News (Stay Informed)
Regulators overhaul upfront
cash bonuses from big banks.
U.S. regulators are considering whether to require large financial firms to hold onto a chunk of executive pay to discourage the excessive risk-taking that contributed to the financial crisis, according to people familiar with the situation.
The discussions by the Federal Reserve, Securities and Exchange Commission and other federal banking agencies are the result of a provision in the Dodd-Frank financial-overhaul law that instructs regulators to prohibit any bonus plan that “encourages inappropriate risks” at financial firms with more than $1 billion in assets.
The idea behind deferring pay, or holding it aside for three years or more, is that employees will have more of an incentive to work for the long-term interest of the company.
The moves being considered by regulators would require such practices from a wide cross-section of banks, brokerage firms and investment managers for the first time.
Fed officials recently sent letters to big banks suggesting improvements in how compensation is structured for both highly paid traders and lower-paid employees such as loan officers, since both groups can contribute to huge losses.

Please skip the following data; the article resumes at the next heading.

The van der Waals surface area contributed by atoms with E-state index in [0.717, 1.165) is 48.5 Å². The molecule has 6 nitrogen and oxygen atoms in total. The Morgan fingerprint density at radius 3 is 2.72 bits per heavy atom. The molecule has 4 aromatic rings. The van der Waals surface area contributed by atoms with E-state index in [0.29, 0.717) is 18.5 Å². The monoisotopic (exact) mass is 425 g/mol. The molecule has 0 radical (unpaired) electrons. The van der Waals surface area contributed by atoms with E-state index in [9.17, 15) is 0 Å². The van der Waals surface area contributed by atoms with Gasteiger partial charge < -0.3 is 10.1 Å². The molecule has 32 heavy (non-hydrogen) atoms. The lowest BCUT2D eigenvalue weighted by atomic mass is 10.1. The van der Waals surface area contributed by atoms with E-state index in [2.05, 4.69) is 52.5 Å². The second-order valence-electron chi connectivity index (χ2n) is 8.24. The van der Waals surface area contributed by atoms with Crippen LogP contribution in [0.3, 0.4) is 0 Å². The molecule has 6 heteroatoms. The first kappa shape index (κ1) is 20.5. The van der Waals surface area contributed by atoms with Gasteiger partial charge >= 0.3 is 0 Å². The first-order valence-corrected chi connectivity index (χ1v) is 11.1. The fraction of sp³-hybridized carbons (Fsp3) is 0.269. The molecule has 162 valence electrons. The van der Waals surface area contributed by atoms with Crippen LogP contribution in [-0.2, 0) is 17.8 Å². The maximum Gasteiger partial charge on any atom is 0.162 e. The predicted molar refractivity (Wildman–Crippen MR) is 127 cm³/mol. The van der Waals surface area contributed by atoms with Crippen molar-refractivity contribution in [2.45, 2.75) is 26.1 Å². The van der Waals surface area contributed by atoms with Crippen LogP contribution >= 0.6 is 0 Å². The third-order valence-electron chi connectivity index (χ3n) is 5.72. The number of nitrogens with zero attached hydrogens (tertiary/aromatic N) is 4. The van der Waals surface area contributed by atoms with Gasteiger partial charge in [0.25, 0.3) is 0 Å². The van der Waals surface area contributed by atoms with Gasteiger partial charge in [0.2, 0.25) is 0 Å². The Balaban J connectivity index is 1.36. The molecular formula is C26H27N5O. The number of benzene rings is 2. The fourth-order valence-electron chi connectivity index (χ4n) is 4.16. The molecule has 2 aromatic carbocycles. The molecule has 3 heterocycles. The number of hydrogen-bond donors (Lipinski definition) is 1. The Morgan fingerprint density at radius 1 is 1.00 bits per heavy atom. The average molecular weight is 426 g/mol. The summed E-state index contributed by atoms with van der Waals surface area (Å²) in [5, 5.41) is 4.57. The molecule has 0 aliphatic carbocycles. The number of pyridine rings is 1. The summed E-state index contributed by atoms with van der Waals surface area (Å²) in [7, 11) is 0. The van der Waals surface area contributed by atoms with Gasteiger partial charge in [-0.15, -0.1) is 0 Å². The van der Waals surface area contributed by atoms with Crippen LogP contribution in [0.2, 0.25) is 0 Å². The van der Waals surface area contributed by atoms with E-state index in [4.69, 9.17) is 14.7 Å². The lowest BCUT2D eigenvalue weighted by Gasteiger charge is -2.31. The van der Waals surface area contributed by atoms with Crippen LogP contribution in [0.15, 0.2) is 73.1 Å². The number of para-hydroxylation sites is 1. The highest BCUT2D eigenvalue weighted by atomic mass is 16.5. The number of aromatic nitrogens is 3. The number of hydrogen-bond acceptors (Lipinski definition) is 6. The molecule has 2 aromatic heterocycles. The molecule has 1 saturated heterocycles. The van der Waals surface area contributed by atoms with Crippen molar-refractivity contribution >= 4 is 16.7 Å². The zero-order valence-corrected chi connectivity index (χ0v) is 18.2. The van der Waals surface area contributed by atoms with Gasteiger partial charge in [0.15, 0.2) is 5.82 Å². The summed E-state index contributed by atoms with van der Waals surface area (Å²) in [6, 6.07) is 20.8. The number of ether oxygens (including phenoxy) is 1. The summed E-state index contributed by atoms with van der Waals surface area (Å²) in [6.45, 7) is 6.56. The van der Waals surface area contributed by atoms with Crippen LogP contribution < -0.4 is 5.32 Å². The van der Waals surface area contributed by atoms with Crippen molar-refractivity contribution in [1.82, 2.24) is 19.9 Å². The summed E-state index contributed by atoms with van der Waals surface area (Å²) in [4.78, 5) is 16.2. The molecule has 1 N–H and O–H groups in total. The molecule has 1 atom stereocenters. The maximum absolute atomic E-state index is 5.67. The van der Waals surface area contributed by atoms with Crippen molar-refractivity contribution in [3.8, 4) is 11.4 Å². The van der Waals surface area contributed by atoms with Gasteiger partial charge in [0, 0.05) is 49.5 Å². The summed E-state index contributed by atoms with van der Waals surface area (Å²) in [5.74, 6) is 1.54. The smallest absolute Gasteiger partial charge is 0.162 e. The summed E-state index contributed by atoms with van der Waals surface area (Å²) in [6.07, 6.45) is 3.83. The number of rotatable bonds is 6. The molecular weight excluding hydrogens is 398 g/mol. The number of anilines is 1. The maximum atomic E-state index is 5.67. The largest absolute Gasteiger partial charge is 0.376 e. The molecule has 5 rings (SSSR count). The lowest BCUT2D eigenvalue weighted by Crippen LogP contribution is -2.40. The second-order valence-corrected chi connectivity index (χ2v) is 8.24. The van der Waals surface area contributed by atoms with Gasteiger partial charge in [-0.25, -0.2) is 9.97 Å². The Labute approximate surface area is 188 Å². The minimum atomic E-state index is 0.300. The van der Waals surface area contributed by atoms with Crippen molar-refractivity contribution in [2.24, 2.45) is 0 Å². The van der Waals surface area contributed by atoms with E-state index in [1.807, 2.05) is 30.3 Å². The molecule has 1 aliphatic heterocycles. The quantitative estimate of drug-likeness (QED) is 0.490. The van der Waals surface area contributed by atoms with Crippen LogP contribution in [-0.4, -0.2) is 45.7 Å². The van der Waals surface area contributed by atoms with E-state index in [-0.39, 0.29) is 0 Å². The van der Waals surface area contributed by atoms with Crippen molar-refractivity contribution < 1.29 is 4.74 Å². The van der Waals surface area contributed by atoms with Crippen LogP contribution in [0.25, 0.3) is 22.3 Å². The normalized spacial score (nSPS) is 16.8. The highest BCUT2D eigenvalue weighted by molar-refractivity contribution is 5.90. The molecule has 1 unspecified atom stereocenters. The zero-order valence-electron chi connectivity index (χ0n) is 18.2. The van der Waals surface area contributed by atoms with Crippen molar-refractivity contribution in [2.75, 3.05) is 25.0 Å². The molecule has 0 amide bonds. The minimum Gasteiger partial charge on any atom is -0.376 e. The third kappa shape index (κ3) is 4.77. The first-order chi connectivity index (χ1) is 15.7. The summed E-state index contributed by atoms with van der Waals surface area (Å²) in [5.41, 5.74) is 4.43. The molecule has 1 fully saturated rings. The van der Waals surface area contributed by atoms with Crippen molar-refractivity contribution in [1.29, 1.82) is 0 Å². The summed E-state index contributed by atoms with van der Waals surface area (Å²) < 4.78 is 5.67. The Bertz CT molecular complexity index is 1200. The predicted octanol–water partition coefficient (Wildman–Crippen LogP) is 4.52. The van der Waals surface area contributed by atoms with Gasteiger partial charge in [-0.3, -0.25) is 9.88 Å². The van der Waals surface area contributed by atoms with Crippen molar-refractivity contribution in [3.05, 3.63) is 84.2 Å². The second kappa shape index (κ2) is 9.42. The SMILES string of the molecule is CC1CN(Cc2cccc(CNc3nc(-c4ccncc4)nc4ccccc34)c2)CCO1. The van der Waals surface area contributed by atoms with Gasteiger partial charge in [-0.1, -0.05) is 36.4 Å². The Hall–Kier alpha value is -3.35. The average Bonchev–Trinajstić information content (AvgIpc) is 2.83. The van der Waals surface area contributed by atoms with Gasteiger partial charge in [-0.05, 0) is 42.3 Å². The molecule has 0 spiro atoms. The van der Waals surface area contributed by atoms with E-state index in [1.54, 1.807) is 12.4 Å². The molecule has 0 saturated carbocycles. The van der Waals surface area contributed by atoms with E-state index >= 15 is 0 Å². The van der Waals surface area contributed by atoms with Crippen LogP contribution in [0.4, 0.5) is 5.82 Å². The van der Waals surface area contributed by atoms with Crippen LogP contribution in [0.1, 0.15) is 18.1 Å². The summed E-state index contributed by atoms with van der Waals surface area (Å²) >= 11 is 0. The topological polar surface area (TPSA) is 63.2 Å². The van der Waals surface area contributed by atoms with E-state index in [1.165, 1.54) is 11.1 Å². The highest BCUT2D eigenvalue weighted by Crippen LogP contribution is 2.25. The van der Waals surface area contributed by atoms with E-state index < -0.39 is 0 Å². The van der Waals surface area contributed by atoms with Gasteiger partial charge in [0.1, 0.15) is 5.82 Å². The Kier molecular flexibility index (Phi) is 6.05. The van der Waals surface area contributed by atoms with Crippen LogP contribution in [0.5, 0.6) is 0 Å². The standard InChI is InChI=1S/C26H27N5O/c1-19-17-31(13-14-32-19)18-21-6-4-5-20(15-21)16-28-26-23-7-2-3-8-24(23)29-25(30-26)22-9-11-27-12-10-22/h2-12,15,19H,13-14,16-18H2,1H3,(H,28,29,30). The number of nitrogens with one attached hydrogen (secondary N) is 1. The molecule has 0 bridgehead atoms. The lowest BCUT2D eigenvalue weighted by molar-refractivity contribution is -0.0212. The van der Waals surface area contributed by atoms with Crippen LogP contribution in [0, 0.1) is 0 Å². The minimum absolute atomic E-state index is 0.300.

Fed officials also are considering whether to recommend to banks specific compensation practices, such as awarding so-called performance-based shares, where the number of shares granted can change in the future depending on an employee’s performance.
On Friday, the U.K.’s Financial Services Authority announced its version of the European rules starting next year, the European rules limit the amount of certain bonuses that can be paid immediately in cash to 20% of the overall payout, meaning the rest must be a mix of upfront shares and deferred pay.
One reason European regulators have been tougher on pay than their U.S. counterparts is that they have blamed eye-popping paychecks for causing some of the worst losses during the crisis.
In contrast, U.S. officials have largely stressed the need to make banks safer overall, pursuing a wide variety of measures that include pay changes.
Finally, regulation at last. Banking executives should be rewarded by performance, not who has the highest job title. Loan officers played a role tool in the financial system and should be rewarded properly for their performance. Just as investment bankers and bank execs. should be paid less in bonuses if their risky behavior did not pay off well for the bank’s books. And providing more bonuses in shares for the company would indeed provide an incentive for long term great performance.
It’s just sad that a lot of good people had to lose their homes because of the risks taken in such a loosely regulated market.